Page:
The Alliance structure consists of (1) the Partners representing the global, cross-sector, and cross-discipline nature of the initiative; (2) the Secretariat housed within GCOA to execute upon Alliance strategies; and (3) the Governing Committee, which will work closely with the Secretariat to guide the Alliance agenda, serve as strategic advisors, lend expertise, and enhance the credibility and positioning of heart failure as we age with policy makers, healthcare professionals, caregivers, patients and families.

Inaugural Governing Committee members include: Holly S. Andersen, MD, FACC, Attending Cardiologist, Associate Professor of Medicine, Director of Education & Outreach, The Ronald O. Perelman Heart Institute, The New York Presbyterian Hospital, Weill Cornell Medical Center; Michele Bolles, National Vice President of Quality and Health IT, American Heart Association; Salvatore di Somma, MD, PhD, Professor of Medicine, Director of Emergency Medicine, Chairman of Postgraduate School of Emergency Medicine, Department of Medical-Surgery Sciences and Translational Medicine, University La Sapienza Rome, Sant’Andrea Hospital; President, GREAT Network Italy; Jean-Luc Eiselé, CEO, World Heart Federation; Daniel E. Forman, MD, FAHA, FACC, Professor of Medicine, University of Pittsburgh; Chair, Section of Geriatric Cardiology, Divisions of Geriatrics and Cardiology, University of Pittsburgh Medical Center; Director of Emerging Therapeutics, Aging Institute, University of Pittsburgh; Director, Cardiac Rehabilitation and GeroFit, VA Pittsburgh Healthcare System; Physician Scientist, Geriatric Research, Education, and Clinical Center, VA Pittsburgh Healthcare System; Neil Johnson, Non-Executive Director/Founding Member, Global Heart Hub; Chief Executive, Croí—West of Ireland Cardiac & Stroke Foundation; Sue Koob, CEO, Preventive Cardiovascular Nurses Association; and Marc Wortmann, former Executive Director, Alzheimer’s Disease International.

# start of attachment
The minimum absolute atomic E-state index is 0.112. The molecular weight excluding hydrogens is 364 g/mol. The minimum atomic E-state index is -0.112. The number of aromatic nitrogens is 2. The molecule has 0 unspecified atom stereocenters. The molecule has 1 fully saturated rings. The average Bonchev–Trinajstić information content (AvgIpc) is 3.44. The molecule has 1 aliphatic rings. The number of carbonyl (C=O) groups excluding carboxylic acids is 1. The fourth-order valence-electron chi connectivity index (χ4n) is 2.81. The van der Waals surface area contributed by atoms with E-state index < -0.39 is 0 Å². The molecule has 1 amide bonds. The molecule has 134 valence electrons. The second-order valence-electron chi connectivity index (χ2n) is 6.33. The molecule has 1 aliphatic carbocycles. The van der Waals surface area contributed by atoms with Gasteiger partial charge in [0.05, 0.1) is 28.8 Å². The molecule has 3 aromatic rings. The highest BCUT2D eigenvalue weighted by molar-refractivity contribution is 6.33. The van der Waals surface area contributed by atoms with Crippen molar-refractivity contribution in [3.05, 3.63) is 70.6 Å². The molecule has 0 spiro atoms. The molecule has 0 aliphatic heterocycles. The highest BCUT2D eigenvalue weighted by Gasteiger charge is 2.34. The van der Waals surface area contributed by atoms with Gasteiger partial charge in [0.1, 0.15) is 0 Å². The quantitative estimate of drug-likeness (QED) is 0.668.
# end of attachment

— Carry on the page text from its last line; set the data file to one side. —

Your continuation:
“Eighty-six percent of our members care for patients with heart failure,” said Koob, an Alliance Governing Committee member. “They play a key role in the overall prevention and management of cardiovascular disease and are critical in establishing strong relationships between patients and hospitals. PCNA is proud to drive greater awareness of and global action on heart failure as part of the Global Alliance on Heart Failure and Healthy Aging.”